The Gig Economy and Collaborative Space

What are the implications for office buildings?

We’re using less office space than we used to. Sure, the total amount of occupied office space continues to rise, but that’s not saying much for a country in which the population and labor force continue to grow as well, and a large share of work is white-collar—the type of work traditionally suited for office buildings. Yet increasingly, jobs are not situated in offices, and when they are, firms are providing less space per worker. 

Three key private sectors occupy a significant share of office space in the country: professional and business services; finance, insurance and real estate (FIRE); and technology. Their relative shares vary by metropolitan area, but overall these sectors account for the majority of office space used. Employment in these sectors is now at an all-time high of about 31 million workers as of the end of 2015—six percent above its prior peak reached in 2008. By comparison, total non-office jobs are up about four percent over their prior peak. 

After more than seven years of economic expansion and a record 68 consecutive months of private-sector job gains, we’re essentially back to full employment. Yet, more than 16 percent of office space nationally is still vacant—compared to less than 13 percent at the peak of the last cycle—according to the commercial real estate research firm Reis. And we’re adding less than half as much new office stock annually in this expansion as in prior cycles. 

In sum, we’re now leasing about half as much space per new office worker than in prior expansions. Since 2012, our country has leased approximately 60 square feet per new office worker, com¬pared to 118 between 2003 and 2008. What’s going on? 

A Gig Economy 

One popular theory is that more individuals are actively seeking temporary or contract jobs—what is known as the “gig” economy. A recent study found that the share of Americans working outside the traditional employer-employee relationship has jumped from ten percent in 2005 to nearly 16 percent barely a decade later. 

A key question is, how many of these new jobs are in traditionally office-based sectors? Despite media fascination with Uber, TaskRabbit and their ilk, such online apps for arranging work account for just 0.5 percent of jobs, and only one percent of U.S. adults were earning income from all online platforms, including Airbnb and eBay. 

Rather, the job shifts we’re seeing are taking place primarily in more offline industries, and a growing share of firms are contracting out their work rather than hiring directly. Firms appreciate the flexibility of contracts for scheduling projects, while not having to provide benefits. And the contracting firms frequently do not provide office space to their contract workers.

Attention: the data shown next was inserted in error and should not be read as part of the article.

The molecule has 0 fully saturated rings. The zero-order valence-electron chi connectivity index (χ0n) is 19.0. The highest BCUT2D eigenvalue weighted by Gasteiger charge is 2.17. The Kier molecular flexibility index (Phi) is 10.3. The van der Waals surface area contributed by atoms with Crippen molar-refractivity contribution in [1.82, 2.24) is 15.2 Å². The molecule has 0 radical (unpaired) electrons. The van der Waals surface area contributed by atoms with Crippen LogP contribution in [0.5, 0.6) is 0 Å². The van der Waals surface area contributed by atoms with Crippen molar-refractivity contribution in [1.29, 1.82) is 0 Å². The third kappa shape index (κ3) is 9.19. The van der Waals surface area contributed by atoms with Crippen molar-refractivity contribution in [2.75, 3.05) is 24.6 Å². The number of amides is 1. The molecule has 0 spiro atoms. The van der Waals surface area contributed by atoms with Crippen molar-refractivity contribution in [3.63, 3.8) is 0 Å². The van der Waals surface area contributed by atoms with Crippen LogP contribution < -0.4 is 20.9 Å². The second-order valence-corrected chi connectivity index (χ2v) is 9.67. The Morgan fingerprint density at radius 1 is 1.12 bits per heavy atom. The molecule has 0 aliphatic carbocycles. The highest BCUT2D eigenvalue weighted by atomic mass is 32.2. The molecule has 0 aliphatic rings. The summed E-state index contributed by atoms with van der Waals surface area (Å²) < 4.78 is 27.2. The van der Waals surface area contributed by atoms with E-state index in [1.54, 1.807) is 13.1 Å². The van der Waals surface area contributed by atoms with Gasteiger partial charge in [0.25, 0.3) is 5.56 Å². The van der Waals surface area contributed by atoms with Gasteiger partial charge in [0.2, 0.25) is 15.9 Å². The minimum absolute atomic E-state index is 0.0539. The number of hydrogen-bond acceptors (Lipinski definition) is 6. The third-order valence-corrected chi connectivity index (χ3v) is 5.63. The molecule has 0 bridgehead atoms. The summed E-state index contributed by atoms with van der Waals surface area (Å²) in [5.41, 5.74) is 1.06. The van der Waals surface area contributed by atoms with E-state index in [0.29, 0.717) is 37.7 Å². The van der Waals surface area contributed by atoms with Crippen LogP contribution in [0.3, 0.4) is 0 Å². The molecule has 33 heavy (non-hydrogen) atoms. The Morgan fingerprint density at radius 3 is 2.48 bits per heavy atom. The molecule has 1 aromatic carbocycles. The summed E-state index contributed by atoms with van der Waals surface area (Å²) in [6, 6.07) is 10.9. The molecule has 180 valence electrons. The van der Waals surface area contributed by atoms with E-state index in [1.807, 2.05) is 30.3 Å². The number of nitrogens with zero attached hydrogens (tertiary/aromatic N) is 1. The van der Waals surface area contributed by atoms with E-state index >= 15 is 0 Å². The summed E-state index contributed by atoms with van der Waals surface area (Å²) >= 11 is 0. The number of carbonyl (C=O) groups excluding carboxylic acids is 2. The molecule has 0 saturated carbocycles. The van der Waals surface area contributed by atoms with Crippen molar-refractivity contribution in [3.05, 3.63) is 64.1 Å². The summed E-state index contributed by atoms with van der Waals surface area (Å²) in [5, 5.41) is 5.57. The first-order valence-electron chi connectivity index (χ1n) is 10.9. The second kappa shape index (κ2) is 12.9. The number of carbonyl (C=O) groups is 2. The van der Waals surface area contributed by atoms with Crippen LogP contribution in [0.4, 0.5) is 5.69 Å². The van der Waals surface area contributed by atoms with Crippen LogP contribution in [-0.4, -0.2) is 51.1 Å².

In many cases, these contractors work from home or in shared space called co-working or collaborative space. These arrangements are particularly popular among millennials and others who have a less formal attachment to traditional workplaces. 

Regus, the industry leader in shared work space, has 3,000 locations in 900 cities in 120 countries, while the upstart juggernaut WeWork claims 50,000 members who work in its spaces. Together, they and other providers of co-working space have leased several million square feet of space in the past couple of years that they then release to individual workers under a variety of arrangements. 

In many markets these users have been among the biggest lessees of space in recent years. One recent study says co-working firms now account for 0.7 percent of all office space in the country. An analysis by Colliers International’s Seattle research team led by Bobby Shanahan found that co-working space accounts for 1.4 percent of all occupied office space in downtown Seattle.

These firms have been leasing huge blocks of space that otherwise would be vacant. But it’s important to recognize that these leases do not all represent net additional occupied space. Rather, many of the workers housed in the space formerly worked in a traditional office.

New (and Less) Work Space

Collaborative work space is also impacting office-leasing trends. Firms are increasingly redesigning their offices to provide fewer private offices and cubicles, and more open and collaborative space. The goals are twofold: First, to provide workplaces that facilitate discussion and collaboration. Second, to decrease the firm’s overall rent bill by providing less physical space per worker.

Relatedly, Internet speeds, conferencing technology and collaboration software have all made working remotely not only feasible but frequently preferable. Employees can spend less time commuting and more of their workday actually working. They have more flexibility for child care and other concerns. And when these workers do need to come into the office for face-to-face meetings, the firms can provide hot spots and conference rooms on a temporary basis. With fewer desks and individual offices, less space is required overall.

We work differently now. Contracting and collaborative workplaces are key factors in why office vacancies remain elevated even with our economy at full employment, and why so little new office space is being built. Continued economic and job growth won’t change that. We just don’t need as much office space. By Andrew J. Nelson, Chief U.S. Economist, Colliers International 415.288.7864, .